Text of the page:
In some parts of the world, like the U.K., television is paid for by the government and the license fees people pay for the right to watch it. In America, broadcast TV is paid for by advertising. In fact, the term "soap opera" derives from the first advertising model, way back in the days of radio, when radio dramas were paid for by detergent companies, dishwashing liquid companies and others. This was because the people most likely to be listening to daytime dramas were stay-at-home mothers and homemakers: The advertising was targeted to the audience.
That's why ratings are so important decades later. Advertisers pay for the TV we watch for free and take special care to make sure they're getting the kind of viewers they want for the products they're advertising. These measurements are called ratings, and the Nielsen Company has developed several different ways to figure out who's watching, every minute.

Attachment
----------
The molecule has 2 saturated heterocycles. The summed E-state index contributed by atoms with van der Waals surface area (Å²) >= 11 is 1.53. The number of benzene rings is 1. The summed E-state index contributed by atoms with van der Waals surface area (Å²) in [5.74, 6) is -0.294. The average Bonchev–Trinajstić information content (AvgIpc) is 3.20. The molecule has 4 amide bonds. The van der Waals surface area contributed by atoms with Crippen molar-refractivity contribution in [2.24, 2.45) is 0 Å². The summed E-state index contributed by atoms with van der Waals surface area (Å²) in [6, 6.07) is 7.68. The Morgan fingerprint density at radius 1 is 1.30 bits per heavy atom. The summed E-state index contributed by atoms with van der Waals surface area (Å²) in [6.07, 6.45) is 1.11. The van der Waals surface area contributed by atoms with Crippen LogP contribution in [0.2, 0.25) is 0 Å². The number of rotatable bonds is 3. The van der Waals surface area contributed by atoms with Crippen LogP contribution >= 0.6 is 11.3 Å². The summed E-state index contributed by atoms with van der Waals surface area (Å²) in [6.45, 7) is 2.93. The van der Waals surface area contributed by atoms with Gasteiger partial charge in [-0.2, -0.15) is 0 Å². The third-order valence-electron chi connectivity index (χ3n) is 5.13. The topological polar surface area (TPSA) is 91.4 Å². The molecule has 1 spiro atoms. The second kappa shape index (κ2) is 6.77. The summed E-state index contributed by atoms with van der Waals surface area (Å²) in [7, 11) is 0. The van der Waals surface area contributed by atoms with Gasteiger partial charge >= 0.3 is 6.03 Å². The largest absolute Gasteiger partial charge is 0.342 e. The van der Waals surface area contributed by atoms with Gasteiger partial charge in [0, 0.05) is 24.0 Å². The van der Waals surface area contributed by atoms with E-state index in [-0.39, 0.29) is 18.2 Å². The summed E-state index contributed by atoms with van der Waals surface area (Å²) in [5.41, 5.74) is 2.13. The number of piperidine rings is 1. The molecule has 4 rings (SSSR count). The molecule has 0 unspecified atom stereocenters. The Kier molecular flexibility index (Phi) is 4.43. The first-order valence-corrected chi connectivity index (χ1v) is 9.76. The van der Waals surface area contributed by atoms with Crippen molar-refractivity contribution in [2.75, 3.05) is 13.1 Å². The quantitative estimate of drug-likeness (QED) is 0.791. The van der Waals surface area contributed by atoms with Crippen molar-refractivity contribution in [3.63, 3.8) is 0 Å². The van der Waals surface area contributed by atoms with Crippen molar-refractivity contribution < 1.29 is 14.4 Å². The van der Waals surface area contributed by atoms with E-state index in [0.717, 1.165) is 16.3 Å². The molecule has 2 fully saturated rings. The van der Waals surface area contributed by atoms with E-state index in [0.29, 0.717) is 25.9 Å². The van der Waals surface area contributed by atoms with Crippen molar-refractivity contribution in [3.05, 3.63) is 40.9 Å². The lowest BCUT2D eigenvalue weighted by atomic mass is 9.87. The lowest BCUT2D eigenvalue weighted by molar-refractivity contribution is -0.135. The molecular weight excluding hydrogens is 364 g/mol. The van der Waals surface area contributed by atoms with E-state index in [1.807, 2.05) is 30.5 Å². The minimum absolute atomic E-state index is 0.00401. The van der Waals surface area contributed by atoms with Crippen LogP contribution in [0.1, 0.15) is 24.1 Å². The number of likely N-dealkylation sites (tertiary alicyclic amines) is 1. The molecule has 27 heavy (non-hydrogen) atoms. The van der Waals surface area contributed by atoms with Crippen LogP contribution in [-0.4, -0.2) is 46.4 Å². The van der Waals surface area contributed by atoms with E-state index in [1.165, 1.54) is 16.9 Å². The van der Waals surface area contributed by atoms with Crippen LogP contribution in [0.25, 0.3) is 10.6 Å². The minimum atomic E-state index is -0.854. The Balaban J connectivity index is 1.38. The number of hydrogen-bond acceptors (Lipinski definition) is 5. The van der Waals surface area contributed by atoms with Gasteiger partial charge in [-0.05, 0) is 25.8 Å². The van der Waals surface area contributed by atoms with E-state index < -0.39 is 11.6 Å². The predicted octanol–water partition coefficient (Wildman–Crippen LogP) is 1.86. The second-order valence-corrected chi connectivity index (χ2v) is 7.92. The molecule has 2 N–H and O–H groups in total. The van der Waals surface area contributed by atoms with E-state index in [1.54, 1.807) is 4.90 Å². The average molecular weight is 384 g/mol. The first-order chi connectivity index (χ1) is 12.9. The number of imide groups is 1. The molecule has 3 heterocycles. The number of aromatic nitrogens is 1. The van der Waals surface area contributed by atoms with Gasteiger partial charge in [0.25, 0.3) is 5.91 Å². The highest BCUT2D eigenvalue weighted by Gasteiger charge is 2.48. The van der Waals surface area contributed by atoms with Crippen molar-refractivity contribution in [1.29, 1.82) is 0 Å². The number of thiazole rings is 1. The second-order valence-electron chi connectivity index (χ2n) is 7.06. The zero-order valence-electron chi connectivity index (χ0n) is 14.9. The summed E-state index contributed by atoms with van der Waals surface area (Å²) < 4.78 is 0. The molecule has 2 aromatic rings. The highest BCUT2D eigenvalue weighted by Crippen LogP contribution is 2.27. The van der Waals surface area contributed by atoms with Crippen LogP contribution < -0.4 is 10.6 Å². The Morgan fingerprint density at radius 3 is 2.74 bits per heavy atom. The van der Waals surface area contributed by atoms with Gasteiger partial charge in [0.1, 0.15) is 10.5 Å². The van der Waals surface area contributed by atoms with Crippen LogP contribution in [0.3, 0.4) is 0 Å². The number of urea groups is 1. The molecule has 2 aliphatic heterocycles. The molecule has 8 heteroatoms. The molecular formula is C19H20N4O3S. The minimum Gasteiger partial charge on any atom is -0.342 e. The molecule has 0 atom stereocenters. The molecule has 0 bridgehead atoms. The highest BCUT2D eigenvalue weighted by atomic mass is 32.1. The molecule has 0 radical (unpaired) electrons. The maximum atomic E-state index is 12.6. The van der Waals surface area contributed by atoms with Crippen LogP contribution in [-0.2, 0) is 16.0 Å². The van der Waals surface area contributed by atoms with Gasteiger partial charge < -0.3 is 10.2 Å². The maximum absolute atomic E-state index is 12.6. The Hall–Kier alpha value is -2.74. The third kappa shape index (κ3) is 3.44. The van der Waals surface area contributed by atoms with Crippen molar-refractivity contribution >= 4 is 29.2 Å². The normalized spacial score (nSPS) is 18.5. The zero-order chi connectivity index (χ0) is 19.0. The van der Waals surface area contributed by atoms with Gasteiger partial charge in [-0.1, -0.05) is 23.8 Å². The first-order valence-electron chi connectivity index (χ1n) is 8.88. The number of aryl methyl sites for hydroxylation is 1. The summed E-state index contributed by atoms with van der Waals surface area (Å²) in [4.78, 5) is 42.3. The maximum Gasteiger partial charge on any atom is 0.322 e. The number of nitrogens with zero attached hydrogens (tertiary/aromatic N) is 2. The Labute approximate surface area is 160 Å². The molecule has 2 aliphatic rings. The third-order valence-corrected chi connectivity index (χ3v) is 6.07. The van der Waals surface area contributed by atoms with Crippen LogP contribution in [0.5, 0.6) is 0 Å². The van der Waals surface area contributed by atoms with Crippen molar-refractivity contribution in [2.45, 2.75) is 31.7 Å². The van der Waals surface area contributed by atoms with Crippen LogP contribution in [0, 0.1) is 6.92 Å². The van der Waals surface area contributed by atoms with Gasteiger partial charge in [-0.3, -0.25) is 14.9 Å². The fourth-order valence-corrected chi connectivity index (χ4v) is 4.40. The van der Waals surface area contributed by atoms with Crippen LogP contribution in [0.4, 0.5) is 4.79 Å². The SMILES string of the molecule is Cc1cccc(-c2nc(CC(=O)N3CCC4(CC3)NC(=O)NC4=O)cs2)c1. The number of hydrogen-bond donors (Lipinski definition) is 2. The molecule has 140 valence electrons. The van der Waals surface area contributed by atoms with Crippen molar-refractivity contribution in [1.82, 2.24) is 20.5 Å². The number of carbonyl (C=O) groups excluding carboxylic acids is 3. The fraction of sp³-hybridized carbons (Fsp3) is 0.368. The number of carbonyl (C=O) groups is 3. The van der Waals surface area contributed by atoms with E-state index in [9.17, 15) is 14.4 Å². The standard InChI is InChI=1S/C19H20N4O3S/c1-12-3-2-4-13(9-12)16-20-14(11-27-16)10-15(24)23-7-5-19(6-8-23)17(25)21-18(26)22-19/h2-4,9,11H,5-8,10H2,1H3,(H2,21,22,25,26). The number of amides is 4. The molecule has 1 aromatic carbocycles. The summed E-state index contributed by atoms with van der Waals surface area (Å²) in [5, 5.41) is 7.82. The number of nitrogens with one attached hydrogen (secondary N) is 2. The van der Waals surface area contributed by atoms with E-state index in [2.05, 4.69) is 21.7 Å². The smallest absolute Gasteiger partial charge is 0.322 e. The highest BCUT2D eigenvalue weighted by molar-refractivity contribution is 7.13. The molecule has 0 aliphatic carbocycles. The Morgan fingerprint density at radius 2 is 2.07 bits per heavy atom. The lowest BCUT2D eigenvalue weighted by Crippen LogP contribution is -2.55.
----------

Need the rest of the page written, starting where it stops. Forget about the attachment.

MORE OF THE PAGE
But one of the most powerful aspects of time-shifting technology is the fact that we can skip those advertisements when we're watching our favorite programs. Suddenly, the audience for a show has become completely different from the one the advertisers have always paid for.
While there are still plenty of live viewers -- especially for event programming and reality competitions like "American Idol" -- the advertising industry is scrambling to figure out ways to reach, and measure, their time-shifted audience. Popularity is no longer the only key to a show's success, because if the viewers aren't watching the ads during a show, there's no reason for companies to pay for them.
Right now, we're in a transitional period. The Nielsen Company has diversified its measurements to include categories like "live" viewers, "same day" viewers who watch the show within 24 hours, and even "same day + 7" audiences who watch the show within a week.
But advertisers aren't as interested in time-shifted audiences because of the likelihood that they'll skip the advertisements. To account for these changes, broadcast television has evolved plenty of new strategies to pay for programming that don't involve the old ratings and advertising model, and they're central to the future developments in paying for and producing television programs. We'll look more closely at this in the next section.